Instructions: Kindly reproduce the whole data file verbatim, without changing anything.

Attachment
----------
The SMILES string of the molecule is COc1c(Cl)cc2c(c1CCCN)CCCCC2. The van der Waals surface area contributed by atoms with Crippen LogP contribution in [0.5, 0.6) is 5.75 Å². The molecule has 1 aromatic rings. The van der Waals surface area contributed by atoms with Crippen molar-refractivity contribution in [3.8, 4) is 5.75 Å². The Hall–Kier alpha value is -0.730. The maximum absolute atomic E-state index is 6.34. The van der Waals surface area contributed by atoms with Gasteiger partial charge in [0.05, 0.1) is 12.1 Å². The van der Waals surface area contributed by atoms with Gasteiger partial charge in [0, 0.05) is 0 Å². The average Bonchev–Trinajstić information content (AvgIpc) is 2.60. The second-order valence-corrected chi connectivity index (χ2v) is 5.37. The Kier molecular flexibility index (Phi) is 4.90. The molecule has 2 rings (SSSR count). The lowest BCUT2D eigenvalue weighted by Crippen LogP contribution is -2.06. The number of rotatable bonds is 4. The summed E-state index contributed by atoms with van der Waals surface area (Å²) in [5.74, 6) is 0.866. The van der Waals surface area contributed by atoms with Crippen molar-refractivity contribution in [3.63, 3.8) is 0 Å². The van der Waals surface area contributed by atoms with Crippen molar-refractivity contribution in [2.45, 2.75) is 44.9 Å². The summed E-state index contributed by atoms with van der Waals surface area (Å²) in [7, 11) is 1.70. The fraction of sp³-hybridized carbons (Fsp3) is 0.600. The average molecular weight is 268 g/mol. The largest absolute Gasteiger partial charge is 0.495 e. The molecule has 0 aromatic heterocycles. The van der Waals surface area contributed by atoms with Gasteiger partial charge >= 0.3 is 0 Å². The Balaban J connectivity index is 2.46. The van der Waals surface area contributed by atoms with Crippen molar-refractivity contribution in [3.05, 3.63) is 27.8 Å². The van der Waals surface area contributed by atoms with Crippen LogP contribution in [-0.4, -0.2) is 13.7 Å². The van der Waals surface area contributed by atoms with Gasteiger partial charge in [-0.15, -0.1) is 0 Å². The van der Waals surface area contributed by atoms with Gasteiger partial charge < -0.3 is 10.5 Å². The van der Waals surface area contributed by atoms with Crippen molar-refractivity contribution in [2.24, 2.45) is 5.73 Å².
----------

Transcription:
The SMILES string of the molecule is COc1c(Cl)cc2c(c1CCCN)CCCCC2. The van der Waals surface area contributed by atoms with Crippen LogP contribution in [0.5, 0.6) is 5.75 Å². The molecule has 1 aromatic rings. The van der Waals surface area contributed by atoms with Crippen molar-refractivity contribution in [3.8, 4) is 5.75 Å². The Hall–Kier alpha value is -0.730. The maximum absolute atomic E-state index is 6.34. The van der Waals surface area contributed by atoms with Gasteiger partial charge in [0.05, 0.1) is 12.1 Å². The van der Waals surface area contributed by atoms with Gasteiger partial charge in [0, 0.05) is 0 Å². The average Bonchev–Trinajstić information content (AvgIpc) is 2.60. The second-order valence-corrected chi connectivity index (χ2v) is 5.37. The Kier molecular flexibility index (Phi) is 4.90. The molecule has 2 rings (SSSR count). The lowest BCUT2D eigenvalue weighted by Crippen LogP contribution is -2.06. The number of rotatable bonds is 4. The summed E-state index contributed by atoms with van der Waals surface area (Å²) in [5.74, 6) is 0.866. The van der Waals surface area contributed by atoms with Crippen molar-refractivity contribution in [3.63, 3.8) is 0 Å². The van der Waals surface area contributed by atoms with Crippen molar-refractivity contribution in [2.45, 2.75) is 44.9 Å². The summed E-state index contributed by atoms with van der Waals surface area (Å²) in [7, 11) is 1.70. The fraction of sp³-hybridized carbons (Fsp3) is 0.600. The average molecular weight is 268 g/mol. The largest absolute Gasteiger partial charge is 0.495 e. The molecule has 0 aromatic heterocycles. The van der Waals surface area contributed by atoms with Gasteiger partial charge >= 0.3 is 0 Å². The Balaban J connectivity index is 2.46. The van der Waals surface area contributed by atoms with Crippen molar-refractivity contribution in [3.05, 3.63) is 27.8 Å². The van der Waals surface area contributed by atoms with Crippen LogP contribution in [-0.4, -0.2) is 13.7 Å². The van der Waals surface area contributed by atoms with Gasteiger partial charge in [-0.15, -0.1) is 0 Å². The van der Waals surface area contributed by atoms with Gasteiger partial charge < -0.3 is 10.5 Å². The van der Waals surface area contributed by atoms with Crippen molar-refractivity contribution in [2.24, 2.45) is 5.73 Å².